Memorial University archaeology student Alicia Morry started her day at Ferryland on Aug. 6 much like any other, carefully excavating and sifting through centuries of history in an effort to uncover traces of the early settlers who lived here starting in 1621. This day, however, was a little different. While uncovering pieces of ceramic, clay tobacco pipes, glass and other broken objects discarded by Ferryland’s seventeenth-century residents, she also found a beautifully preserved Elizabethan silver sixpence dating 1565.
“This is the second silver coin recovered at Ferryland this summer and just one of many fascinating artifacts which tell the story of English settlers on this part of the Avalon Peninsula” says Dr. Barry Gaulton, the Memorial University archaeologist who directs the excavation. “Our field crew is uncovering several hundred years of human occupation from early visitations by the Beothuk and European migratory fishermen in the sixteenth century, to the more substantial remains built during the time of Sir George Calvert and later Sir David Kirke and family in the seventeenth century.” It was in the latter deposits where Ms. Morry found the silver coin. The sixpence piece was minted 56 years before the founding of the Ferryland colony and the extensive wear on the obverse side suggests that it was in active circulation for many decades.
On another part of the site, excavators have been peeling back the soil from a deposit associated with a member of the Kirke family, possibly Phillip or David (II) Kirke. “The artifacts in this layer tell us all sorts of interesting things about the daily lives of those who deposited them. Based on the number of fancy ceramics produced in Italy, Portugal and Northwest Europe, these people were fairly well off and had the connections and money to afford some of the finer things in life” says Gaulton. Among this year’s finds is a fragment from a decorated plate made in North Devon, England and marked with a date of (16)67. These kinds of commemorative, dated ceramics were given as gifts to celebrate important life events such as a marriage or birth. “I’d love to know what happened in 1667 but further research is required before we can determine the significance of this date to the former residents who discarded the plate.” Other informative finds from this deposit include a bone needle, beads and several tortoiseshell lancet covers. The lancets were used for medical practices such as bleeding.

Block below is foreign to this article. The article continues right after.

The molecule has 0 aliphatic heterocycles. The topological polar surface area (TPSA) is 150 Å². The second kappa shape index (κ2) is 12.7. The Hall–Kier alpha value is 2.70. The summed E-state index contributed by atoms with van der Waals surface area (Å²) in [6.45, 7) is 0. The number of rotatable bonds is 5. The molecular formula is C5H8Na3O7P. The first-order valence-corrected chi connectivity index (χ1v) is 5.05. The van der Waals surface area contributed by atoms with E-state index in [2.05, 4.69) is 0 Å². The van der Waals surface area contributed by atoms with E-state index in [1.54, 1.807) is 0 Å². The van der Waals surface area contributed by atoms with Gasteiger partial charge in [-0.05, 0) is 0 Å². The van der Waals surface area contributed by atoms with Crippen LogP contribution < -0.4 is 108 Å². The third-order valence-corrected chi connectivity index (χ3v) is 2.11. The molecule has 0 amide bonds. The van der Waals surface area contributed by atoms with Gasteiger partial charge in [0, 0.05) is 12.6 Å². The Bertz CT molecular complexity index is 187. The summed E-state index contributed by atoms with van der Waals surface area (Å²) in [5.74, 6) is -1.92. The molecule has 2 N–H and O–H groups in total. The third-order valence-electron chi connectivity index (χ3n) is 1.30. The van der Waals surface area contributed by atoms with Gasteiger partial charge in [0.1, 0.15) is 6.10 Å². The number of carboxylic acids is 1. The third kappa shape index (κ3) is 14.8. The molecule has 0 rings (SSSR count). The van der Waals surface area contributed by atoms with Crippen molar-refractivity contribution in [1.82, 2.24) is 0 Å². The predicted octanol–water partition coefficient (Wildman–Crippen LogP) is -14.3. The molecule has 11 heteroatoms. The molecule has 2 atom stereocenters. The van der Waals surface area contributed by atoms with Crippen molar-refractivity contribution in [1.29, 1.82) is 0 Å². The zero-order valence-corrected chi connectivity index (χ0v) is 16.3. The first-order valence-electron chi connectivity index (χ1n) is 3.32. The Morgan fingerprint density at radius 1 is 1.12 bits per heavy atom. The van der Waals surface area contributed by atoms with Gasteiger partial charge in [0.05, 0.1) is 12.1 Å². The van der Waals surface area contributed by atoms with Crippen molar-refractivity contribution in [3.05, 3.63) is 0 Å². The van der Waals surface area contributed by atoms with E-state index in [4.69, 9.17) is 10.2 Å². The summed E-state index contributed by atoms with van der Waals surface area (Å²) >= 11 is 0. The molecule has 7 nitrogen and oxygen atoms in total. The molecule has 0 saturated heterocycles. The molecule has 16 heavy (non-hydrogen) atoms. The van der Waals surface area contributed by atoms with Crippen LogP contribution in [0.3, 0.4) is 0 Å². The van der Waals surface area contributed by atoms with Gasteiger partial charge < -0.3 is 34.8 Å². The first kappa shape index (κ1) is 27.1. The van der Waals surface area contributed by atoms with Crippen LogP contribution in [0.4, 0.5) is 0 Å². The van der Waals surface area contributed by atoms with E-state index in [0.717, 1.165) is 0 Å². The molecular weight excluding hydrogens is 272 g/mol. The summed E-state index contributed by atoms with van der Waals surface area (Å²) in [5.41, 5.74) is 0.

North Devon sgraffito plate dated (16)67
With several weeks left in this year’s field season, the archaeology team is hoping to find out more about Ferryland’s former residents, including those who were here prior to official colonization in 1621. “We are now working our way down into pre-colonial layers, uncovering the remnants of what may be a sixteenth-century cook room or other fishery-related structure” says Gaulton. Intermingled in these same deposits are traces of the Beothuk who frequented Ferryland, possibly to trade with European fishermen. “The potential is there to learn a great deal about early Beothuk/European interaction.”
“The strong partnership between Memorial University and the Colony of Avalon Foundation allows us to continue an active research program at the best preserved and most substantial early English settlement in the Americas. The site is a real gem. We have the staff and the expertise to make this one of the premier archaeological sites in Canada. All we need now is the time and the money.”